Nevertheless, Congress hasn’t always been consistent about respecting this home rule — as next week’s Supreme Court case illustrates.
The case will review a 2016 law known as PROMESA, in which Congress created an unelected oversight board to restructure Puerto Rico’s multibillion-dollar debt. Describing the board as an agency of the Puerto Rican government, Congress even gave it the power to revise the territory’s laws. This return to colonial supervision angered not only many Puerto Ricans, but also some creditors. The creditors went to court, asserting that the board’s members were appointed in violation of the appointments clause.
A Federal District Court judge rejected the creditors’ argument on the ground that the appointments clause doesn’t apply in the territories. But in February, the United States Court of Appeals for the First Circuit reversed that ruling, holding that Congress is bound by the appointments clause everywhere.
The First Circuit considered the unwelcome possibility that if the appointments clause applies to Puerto Rico, it might also require the appointment, not election, of Puerto Rico’s governor or the District of Columbia’s mayor. But it distinguished these officers on the ground that the appointments clause applies only to “officers of the United States.” The court maintained that the governor of Puerto Rico, by contrast, is an officer “of the territory,” suggesting that her authority comes from the Puerto Rican constitution and not federal law.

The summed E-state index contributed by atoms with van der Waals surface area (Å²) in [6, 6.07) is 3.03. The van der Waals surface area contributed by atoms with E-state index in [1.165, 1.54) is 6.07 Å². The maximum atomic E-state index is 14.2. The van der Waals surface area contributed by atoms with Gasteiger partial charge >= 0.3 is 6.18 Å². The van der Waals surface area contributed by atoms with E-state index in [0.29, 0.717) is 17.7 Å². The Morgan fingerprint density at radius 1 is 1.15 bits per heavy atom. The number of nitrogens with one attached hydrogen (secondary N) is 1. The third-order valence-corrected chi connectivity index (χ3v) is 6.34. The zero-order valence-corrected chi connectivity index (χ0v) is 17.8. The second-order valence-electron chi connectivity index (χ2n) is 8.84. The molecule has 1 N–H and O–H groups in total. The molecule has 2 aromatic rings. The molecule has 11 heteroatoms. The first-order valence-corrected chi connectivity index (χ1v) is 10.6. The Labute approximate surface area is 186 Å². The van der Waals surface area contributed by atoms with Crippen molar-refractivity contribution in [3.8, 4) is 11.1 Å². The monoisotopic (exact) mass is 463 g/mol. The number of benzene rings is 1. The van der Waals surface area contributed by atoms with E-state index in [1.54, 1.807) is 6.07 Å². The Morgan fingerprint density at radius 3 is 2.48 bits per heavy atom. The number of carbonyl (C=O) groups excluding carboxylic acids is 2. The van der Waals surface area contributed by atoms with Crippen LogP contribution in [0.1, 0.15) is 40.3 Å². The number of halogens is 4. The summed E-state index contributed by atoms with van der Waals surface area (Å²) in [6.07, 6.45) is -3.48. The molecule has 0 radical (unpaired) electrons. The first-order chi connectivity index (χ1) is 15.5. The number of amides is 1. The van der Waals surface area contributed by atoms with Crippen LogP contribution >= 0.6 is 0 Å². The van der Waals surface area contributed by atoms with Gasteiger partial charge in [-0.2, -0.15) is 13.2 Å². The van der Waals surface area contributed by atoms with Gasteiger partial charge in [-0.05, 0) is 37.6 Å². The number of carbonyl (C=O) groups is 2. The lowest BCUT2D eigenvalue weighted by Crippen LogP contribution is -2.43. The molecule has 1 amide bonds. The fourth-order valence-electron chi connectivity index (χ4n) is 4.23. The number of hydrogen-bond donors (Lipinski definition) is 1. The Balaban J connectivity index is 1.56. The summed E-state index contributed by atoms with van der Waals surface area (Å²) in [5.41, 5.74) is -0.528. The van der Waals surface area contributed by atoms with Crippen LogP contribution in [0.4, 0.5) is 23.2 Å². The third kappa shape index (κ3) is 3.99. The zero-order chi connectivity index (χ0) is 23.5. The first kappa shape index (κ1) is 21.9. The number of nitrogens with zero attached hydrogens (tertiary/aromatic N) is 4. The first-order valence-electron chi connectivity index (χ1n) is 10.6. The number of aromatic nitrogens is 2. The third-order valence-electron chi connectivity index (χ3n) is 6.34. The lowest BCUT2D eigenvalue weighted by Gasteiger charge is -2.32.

But only three years ago, in another case involving Puerto Rico, the Supreme Court emphasized that the Puerto Rican Constitution is United States law: Congress approved that Constitution and can amend it, which Congress effectively did with PROMESA. Territorial officers thus are officers of the United States in the same way that William Barr, as attorney general, is both an officer of the Department of Justice and of the United States.
Moreover, the First Circuit’s distinction between territorial law and the United States law wouldn’t save the Washington mayor, whose authority undoubtedly comes from federal law. So if the Supreme Court upholds the First Circuit’s application of the appointments clause to Puerto Rico without offering a new explanation of why the clause shouldn’t also apply to its governor, it could doom territorial — and district — home rule.
The court could, of course, overturn its noxious territorial precedent, giving district and territorial residents the same constitutional rights as other Americans to representation in Congress and everything else. Failing this wholesale revision, the court should explicitly preserve Congress’s power to create the conditions for local self-government in the territories and the District of Columbia. Otherwise, in the name of freeing Puerto Rico from unconstitutional oversight by an unelected board, the court might make Washington and the territories even more constitutionally anomalous and less democratic than they are now.
The promise of 1947 would, decades later, be broken.
Nikolas Bowie is an assistant professor at Harvard Law School, where he teaches constitutional and local government law.